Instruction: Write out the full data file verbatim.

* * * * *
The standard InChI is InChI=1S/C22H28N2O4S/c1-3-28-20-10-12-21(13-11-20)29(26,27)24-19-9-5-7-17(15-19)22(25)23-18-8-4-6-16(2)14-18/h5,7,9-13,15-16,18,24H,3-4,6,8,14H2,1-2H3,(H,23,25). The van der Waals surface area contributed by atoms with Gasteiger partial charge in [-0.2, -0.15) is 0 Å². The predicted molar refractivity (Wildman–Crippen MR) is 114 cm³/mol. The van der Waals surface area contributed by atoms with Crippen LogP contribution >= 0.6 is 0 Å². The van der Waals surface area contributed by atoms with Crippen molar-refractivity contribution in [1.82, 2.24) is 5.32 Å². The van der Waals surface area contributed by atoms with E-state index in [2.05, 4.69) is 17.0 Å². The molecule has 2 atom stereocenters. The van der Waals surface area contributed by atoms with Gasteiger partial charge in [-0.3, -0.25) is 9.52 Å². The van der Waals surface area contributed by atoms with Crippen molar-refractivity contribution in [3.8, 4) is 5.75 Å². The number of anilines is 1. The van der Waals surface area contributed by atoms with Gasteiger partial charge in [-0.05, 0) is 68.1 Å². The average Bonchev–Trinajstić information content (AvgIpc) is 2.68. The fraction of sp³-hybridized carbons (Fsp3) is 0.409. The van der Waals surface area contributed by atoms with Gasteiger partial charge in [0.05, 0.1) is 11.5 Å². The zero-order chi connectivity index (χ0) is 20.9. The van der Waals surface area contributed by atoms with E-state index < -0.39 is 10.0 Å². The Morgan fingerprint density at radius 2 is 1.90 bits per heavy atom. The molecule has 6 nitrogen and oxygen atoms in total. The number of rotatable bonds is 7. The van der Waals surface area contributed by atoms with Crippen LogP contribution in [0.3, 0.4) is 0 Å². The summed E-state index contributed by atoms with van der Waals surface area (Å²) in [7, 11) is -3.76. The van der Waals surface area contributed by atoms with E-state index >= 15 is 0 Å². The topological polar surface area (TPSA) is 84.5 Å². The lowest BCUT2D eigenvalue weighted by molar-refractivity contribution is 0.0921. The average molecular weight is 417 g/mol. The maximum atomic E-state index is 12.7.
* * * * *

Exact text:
The standard InChI is InChI=1S/C22H28N2O4S/c1-3-28-20-10-12-21(13-11-20)29(26,27)24-19-9-5-7-17(15-19)22(25)23-18-8-4-6-16(2)14-18/h5,7,9-13,15-16,18,24H,3-4,6,8,14H2,1-2H3,(H,23,25). The van der Waals surface area contributed by atoms with Gasteiger partial charge in [-0.2, -0.15) is 0 Å². The predicted molar refractivity (Wildman–Crippen MR) is 114 cm³/mol. The van der Waals surface area contributed by atoms with Crippen LogP contribution >= 0.6 is 0 Å². The van der Waals surface area contributed by atoms with Crippen molar-refractivity contribution in [1.82, 2.24) is 5.32 Å². The van der Waals surface area contributed by atoms with E-state index in [2.05, 4.69) is 17.0 Å². The molecule has 2 atom stereocenters. The van der Waals surface area contributed by atoms with Gasteiger partial charge in [-0.3, -0.25) is 9.52 Å². The van der Waals surface area contributed by atoms with Crippen molar-refractivity contribution in [3.8, 4) is 5.75 Å². The number of anilines is 1. The van der Waals surface area contributed by atoms with Gasteiger partial charge in [-0.05, 0) is 68.1 Å². The average Bonchev–Trinajstić information content (AvgIpc) is 2.68. The fraction of sp³-hybridized carbons (Fsp3) is 0.409. The van der Waals surface area contributed by atoms with Gasteiger partial charge in [0.05, 0.1) is 11.5 Å². The zero-order chi connectivity index (χ0) is 20.9. The van der Waals surface area contributed by atoms with E-state index < -0.39 is 10.0 Å². The Morgan fingerprint density at radius 2 is 1.90 bits per heavy atom. The molecule has 6 nitrogen and oxygen atoms in total. The number of rotatable bonds is 7. The van der Waals surface area contributed by atoms with Crippen LogP contribution in [0.3, 0.4) is 0 Å². The summed E-state index contributed by atoms with van der Waals surface area (Å²) in [7, 11) is -3.76. The van der Waals surface area contributed by atoms with E-state index >= 15 is 0 Å². The topological polar surface area (TPSA) is 84.5 Å². The lowest BCUT2D eigenvalue weighted by molar-refractivity contribution is 0.0921. The average molecular weight is 417 g/mol. The maximum atomic E-state index is 12.7.